Clark M, Hofmann A, Tabberer M, Martin S. Development and content validity of the COPD device preference questionnaire. Poster presented at the 2011 ISPOR 14th Annual European Congress; November 9, 2011. [abstract] Value Health. 2011 Nov; 14(7):A255.

OBJECTIVES: To develop and subsequently evaluate content validity of questions assessing patient preference between two dry powder inhaler (DPI) devices (the Handihaler and the Novel DPI) for the treatment of chronic obstructive pulmonary disease (COPD), based on ease of use.

METHODS: Initial COPD Device Preference Questionnaire (CDPQ) items were designed to assess inhaler device preference based on aspects of ease of use identified as important by COPD patients and physicians during previous research. Two iterative rounds of semistructured, indepth interviews were conducted in adult patients currently receiving COPD medication via the Handihaler. Initially, patients were asked to describe the actuation of the Handihaler. Next, the features and steps required to operate the Novel DPI were described, and participants were asked to demonstrate using an empty device. Cognitive debriefing of the CDPQ was then conducted. Patients completed and evaluated five items, each phrased two different ways (beginning with “which. . .” or “thinking. . .”). Round 1 interviews (n 8) gathered feedback on preferred phrasing and modifications required to improve the CDPQ. Round 2 interviews (n 8) assessed modifications and gathered additional input to confirm content validity. All interviews were recorded and transcribed for analysis.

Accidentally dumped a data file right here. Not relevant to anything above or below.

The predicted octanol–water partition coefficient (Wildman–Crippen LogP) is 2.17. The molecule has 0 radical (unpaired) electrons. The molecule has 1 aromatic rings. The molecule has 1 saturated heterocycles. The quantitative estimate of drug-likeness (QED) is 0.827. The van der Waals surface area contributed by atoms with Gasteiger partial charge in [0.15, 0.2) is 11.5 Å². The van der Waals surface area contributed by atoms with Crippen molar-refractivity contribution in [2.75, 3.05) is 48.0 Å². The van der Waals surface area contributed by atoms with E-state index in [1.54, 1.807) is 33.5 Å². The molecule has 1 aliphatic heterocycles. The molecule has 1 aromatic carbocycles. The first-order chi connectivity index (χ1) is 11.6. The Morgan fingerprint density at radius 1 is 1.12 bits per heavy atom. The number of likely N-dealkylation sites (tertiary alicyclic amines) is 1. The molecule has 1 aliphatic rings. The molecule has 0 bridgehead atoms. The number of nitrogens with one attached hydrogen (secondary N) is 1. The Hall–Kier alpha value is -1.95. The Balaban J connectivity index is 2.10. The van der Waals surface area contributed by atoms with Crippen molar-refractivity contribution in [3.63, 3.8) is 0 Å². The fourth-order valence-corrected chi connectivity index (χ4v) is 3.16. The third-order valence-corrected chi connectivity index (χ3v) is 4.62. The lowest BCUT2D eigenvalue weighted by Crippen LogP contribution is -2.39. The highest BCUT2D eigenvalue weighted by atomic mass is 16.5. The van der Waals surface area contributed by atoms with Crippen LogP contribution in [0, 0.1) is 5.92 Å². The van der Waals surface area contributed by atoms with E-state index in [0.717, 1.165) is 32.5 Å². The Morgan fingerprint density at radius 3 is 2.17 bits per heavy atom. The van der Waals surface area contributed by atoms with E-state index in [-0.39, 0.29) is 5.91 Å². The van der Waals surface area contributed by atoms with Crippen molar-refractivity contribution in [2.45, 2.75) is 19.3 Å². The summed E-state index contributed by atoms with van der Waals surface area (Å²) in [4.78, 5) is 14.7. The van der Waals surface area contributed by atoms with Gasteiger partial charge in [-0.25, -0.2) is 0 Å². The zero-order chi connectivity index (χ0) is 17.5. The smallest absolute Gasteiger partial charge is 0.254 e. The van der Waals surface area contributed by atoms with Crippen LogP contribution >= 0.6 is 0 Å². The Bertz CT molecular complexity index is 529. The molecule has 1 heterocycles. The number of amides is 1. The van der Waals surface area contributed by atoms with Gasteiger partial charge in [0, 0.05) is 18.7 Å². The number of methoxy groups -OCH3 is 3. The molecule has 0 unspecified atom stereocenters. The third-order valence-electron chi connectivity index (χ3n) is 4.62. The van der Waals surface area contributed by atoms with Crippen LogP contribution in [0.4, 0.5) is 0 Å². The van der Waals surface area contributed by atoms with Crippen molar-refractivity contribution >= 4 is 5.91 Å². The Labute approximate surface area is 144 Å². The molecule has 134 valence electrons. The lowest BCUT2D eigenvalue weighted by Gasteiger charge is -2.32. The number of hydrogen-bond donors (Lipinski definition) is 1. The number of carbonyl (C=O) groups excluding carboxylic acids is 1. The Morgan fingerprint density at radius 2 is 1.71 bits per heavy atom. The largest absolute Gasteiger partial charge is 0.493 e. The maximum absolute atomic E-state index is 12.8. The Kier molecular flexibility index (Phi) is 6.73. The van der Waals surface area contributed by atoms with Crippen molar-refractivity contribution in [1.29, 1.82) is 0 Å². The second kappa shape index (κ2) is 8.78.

RESULTS: Round 1 interviews resulted in addition of instruction detail, modification of questions based on a clear preference for the “which” phrasing, and removal of two items (i.e., understanding how to use the device and number of steps involved in preparing the device) deemed duplicative. Round 2 interviews did not result in additional changes. Participants found instructions, items, and response wording easy to understand and complete. An item-tracking grid was constructed to summarize item changes and their rationales.

CONCLUSIONS: Participant feedback indicates that the concepts of greatest importance in determining COPD inhaler device preference related to ease of use were reflected in the final CDPQ items.

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